by Ben Zion Katz
KTAV Publishing House, Urim Publications, 2021
This Student's Companion edition lays out, in nontechnical terms, the main ideas contained in Maimonides' famous work Guide of the Perplexed so it can be read be read by an ambitious beginner or advanced high school student. It also provides a general introduction to Maimonides' life, the plan and outline of the Guide, the required philosophical background, and a concise chapter-by-chapter overview and commentary.
About the Authors:
Moses Maimonides was one of the greatest Jewish minds of all time. Born in Cordova, Spain around 1135, his family fled from fanatical Moslem persecution. They passed through Fez, Morocco and Israel, eventually settling in Fostat (Old Cairo), Egypt. Also known as the Rambam, Maimonides became the leader of the Jewish community in Egypt for a time; he also studied medicine and became a court physician. He authored three great Jewish works (as well as many medical and scientific treatises): a commentary on the Mishnah, a code of Jewish law and his philosophical masterpiece, The Guide of the Perplexed. Published in 1190, the Guide has been translated into many languages and has had a profound influence on both Jewish and non-Jewish philosophers. Maimonides died in 1204 and was buried in Tiberias in Israel.
Ben Zion Katz is a Professor of Pediatrics at Northwestern University’s Feinberg School of Medicine and is an Attending Physician in the Division of Infectious Diseases at the Ann & Robert H Lurie Children’s Hospital of Chicago. He is the author of over 70 original medical publications, as well as many book chapters and editorials on medical matters. He is also the author of A Journey Through Torah: A Critique of the Documentary Hypothesis (Urim, 2012) and has published many articles of Jewish interest in learned journals such as Tradition, Jewish Bible Quarterly and Bekhol Derakheha Dehu (Journal of Torah and Scholarship). He has taught for the Florence Melton Adult Education Program of Hebrew University, the Dawn Schuman Institute for Jewish Learning and Limmud Chicago, and has given invited presentations at meetings of the Association for Jewish Studies and the Herzl Institute in Jerusalem. He lives with his family in the Chicago area.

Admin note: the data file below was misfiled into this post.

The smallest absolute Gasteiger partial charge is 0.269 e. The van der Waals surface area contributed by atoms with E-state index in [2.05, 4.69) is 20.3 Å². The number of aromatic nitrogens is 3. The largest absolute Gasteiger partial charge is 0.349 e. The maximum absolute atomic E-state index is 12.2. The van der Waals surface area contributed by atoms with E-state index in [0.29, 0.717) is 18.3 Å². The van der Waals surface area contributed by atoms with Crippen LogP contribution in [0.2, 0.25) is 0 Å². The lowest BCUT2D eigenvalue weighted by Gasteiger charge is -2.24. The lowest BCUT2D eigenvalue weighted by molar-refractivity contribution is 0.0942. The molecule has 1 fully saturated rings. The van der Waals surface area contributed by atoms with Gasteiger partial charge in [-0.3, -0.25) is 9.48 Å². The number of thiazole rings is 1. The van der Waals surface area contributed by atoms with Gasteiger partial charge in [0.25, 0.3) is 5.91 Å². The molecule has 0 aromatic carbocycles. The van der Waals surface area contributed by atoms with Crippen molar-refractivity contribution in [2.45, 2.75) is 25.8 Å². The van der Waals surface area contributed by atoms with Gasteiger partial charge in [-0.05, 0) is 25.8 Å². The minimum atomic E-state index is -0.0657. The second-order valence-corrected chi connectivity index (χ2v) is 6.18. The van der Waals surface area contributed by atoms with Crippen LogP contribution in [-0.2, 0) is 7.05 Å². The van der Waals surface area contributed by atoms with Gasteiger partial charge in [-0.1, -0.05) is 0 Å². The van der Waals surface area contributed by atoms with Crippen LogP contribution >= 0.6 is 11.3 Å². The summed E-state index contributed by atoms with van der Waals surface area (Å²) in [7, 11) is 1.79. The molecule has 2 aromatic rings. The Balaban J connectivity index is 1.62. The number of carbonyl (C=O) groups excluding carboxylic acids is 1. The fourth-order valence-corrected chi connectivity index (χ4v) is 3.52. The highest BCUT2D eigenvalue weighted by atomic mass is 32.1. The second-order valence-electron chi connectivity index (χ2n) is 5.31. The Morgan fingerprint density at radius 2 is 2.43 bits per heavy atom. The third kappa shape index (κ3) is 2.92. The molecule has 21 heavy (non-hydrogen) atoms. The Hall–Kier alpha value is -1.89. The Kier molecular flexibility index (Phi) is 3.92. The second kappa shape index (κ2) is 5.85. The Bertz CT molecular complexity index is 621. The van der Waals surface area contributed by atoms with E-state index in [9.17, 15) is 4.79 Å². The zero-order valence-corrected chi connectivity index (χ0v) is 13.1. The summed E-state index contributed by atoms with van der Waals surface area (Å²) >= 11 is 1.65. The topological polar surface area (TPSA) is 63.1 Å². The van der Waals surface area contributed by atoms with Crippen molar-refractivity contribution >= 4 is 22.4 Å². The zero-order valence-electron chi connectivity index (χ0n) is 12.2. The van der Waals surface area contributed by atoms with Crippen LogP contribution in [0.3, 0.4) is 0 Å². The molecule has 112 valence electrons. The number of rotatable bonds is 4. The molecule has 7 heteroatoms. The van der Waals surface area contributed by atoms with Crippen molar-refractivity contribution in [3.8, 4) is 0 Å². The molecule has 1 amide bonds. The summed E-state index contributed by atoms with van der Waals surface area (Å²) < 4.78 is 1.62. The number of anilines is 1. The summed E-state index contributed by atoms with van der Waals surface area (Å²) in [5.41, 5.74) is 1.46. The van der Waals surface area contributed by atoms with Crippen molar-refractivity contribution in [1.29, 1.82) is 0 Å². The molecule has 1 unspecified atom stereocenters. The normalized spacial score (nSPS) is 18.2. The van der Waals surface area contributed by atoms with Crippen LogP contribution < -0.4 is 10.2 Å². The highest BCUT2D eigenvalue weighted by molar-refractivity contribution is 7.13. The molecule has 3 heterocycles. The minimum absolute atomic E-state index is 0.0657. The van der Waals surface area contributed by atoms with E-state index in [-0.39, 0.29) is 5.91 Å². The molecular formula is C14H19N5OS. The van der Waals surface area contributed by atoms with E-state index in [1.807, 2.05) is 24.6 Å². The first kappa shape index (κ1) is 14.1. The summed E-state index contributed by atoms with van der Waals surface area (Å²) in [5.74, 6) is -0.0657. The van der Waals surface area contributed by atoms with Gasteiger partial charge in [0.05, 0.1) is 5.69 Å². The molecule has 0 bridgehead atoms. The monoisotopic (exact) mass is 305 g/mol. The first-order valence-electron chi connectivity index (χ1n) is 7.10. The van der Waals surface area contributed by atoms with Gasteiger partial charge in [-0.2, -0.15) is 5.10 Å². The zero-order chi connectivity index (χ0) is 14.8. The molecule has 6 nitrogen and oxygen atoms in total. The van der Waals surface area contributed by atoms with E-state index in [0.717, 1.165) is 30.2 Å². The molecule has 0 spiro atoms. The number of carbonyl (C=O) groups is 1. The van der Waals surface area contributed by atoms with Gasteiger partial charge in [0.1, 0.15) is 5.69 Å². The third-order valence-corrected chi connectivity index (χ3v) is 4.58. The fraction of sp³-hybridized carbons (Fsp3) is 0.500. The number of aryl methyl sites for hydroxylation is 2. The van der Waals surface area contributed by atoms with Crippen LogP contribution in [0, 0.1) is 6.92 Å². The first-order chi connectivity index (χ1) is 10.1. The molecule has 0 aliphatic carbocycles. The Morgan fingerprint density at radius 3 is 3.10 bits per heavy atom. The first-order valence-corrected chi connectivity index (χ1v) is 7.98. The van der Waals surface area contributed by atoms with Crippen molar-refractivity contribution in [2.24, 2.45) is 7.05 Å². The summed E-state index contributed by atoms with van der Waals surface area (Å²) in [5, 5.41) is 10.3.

Praise for Student's Companion to The Guide of the Perplexed:
“Moses Maimonides was one of the supreme Jewish minds of the Middle Ages. He was a halakhist par excellence and the greatest Jewish philosopher. Dr. Katz's book will be useful to those seeking a bird's eye view of the Guide.
The book will also be very useful to those who have studied the Guide and seek to refresh their memory as to its contents. Teachers of the Guide will find Katz’s work an excellent tool for preparing their lectures.
Rabbi Moshe Isserles, one of the greatest Jewish scholars of Poland… speaks of the study of the metaphysical as tiyul be-pardes. Ben Zion Katz's Student’s Companion to The Guide will serve as a useful handbook to those who desire to walk in the garden.”
– Rabbi Dr. H. Norman Strickman
the Guide remains a closed book to so many students of Torah
because of its daunting but necessary prerequisite knowledge of Aristotelian
philosophy. How does someone begin on the long road of tackling the Guide?
Fortunately, there’s no shortage of commentary and analysis…. Recognizing,
however, that many of these works may be inaccessible to the average reader,
because of language and/or scholastic barriers, the latest entry by Dr. Ben
Zion Katz, Student’s Companion to the Guide of the Perplexed, is a
Katz came upon the study of the Guide as a “layman,” being a doctor
of medicine and not of philosophy. The layman’s view, however, will be
appreciated by so many in the Jewish community who lack the years of academic
training in both secular and Jewish philosophy and who are seeking an
explanation of and entrée to complex ideas and concepts. Katz has spent much
effort researching many of the more abstruse topics in the Guide and
he does a good job at simplifying these concepts.
is not a definitive work, but a brief and clear reader’s guide (it recalls the
old “Cliff Notes” of my youth), weighing in at under 140 pages in “pocket book”
format. Katz has attempted to economize on any embellishments, sticking to “just
the facts” as much as possible. He presents a straightforward synopsis of what
the Guide is, and only rarely adds terse commentary and
Student’s Companion succeeds in its stated objective of being just what
it claims to be. It is a great way to get one’s feet wet without investing a
large amount of time and mental energy into trying to decipher some of the more
academic writings on the Guide…. this small book will prove to be very helpful in making
an initial foray into the world of Rambam’s Guide. I trust it will be well received by a new generation of
-Rabbi Daniel Korobkin, Tradition online